Fates of hemicellulose, lignin and cellulose in concentrated phosphoric acid with hydrogen peroxide (PHP) pretreatment

Research output: Contribution to journalArticleScientificpeer-review

Details

Original languageEnglish
Pages (from-to)12714-12723
Number of pages10
JournalRSC Advances
Volume8
Issue number23
Publication statusPublished - 2018
MoE publication typeA1 Journal article-refereed

Researchers

  • Qing Wang
  • Dong Tian
  • Jinguang Hu
  • Fei Shen
  • Gang Yang
  • Yanzong Zhang
  • Shihuai Deng
  • Jing Zhang
  • Yongmei Zeng
  • Yaodong Hu

Research units

  • Sichuan Agricultural University
  • University of British Columbia

Abstract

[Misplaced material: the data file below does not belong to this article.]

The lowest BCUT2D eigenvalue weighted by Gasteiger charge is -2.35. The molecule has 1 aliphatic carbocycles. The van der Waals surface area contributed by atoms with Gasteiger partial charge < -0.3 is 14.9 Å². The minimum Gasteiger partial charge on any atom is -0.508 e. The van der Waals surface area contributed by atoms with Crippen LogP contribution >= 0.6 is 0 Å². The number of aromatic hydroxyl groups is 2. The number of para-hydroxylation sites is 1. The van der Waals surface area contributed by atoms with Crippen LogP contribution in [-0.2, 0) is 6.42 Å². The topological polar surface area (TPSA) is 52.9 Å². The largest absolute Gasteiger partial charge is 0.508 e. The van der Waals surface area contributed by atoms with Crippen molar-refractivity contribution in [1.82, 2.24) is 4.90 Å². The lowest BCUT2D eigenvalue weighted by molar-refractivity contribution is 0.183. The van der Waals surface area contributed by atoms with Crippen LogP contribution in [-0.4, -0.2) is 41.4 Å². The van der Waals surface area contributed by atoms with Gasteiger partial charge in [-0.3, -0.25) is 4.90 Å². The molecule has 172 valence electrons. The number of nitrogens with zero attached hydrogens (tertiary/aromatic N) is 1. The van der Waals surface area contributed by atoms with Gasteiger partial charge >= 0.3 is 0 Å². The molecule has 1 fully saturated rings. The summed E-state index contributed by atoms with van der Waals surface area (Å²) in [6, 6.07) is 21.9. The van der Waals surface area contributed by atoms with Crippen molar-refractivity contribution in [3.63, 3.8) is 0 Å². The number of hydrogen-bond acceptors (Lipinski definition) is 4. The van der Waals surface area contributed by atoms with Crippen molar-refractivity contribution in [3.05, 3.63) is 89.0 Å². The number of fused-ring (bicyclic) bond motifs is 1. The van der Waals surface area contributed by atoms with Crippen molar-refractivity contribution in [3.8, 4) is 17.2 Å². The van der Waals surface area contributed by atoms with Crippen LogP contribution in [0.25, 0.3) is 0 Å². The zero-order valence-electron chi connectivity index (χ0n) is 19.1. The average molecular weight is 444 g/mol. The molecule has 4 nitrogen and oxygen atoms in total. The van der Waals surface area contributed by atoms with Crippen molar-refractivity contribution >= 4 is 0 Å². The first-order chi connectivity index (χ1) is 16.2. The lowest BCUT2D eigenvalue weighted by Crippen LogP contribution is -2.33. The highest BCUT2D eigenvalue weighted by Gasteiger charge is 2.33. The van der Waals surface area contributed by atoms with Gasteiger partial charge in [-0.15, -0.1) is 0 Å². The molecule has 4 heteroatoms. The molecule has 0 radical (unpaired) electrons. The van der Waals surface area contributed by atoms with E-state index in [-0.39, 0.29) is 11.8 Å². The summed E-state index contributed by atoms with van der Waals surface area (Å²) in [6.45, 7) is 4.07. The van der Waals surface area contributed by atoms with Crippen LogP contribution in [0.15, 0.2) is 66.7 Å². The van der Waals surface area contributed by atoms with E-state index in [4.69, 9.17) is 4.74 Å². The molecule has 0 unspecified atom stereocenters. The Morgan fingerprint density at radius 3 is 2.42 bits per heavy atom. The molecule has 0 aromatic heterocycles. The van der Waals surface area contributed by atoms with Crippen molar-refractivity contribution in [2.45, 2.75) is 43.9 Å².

Xylan, de-alkaline lignin and microcrystalline cellulose were employed as representative models of hemicellulose, lignin and cellulose in lignocellulosic biomass. These three model compounds, together with the real-world biomass, wheat straw were pretreated using the newly developed PHP pretreatment (concentrated phosphoric acid plus hydrogen peroxide) to better understand the structural changes of the recovered solid and chemical fractions in the liquid. Results showed that almost all xylan and higher than 70% lignin were removed from wheat straw, and more than 90% cellulose was recovered in the solid fraction. The pretreated model xylan recovered via ethanol-precipitation still maintained its original structural features. The degree of polymerization of soluble xylooligosaccharides in liquid was reduced, resulting in the increase of monomeric xylose release. Further xylose oxidization via the path of 2-furancarboxylic acid → 2(5H)-furanone → acrylic acid → formic acid was mainly responsible for xylan degradation. The chemical structure of de-alkaline lignin was altered significantly by PHP pretreatment. Basic guaiacyl units of lignin were depolymerized, and aromatic rings and side aliphatic chains were partially decomposed. Ring-opening reactions of the aromatics and cleavage of C-O-C linkages were two crucial paths to lignin oxidative degradation. In contrast to lignin, no apparent changes occurred on microcrystalline cellulose. The reason was likely that acid-depolymerization and oxidative degradation of cellulose were greatly prevented by the formed cellulose phosphate.

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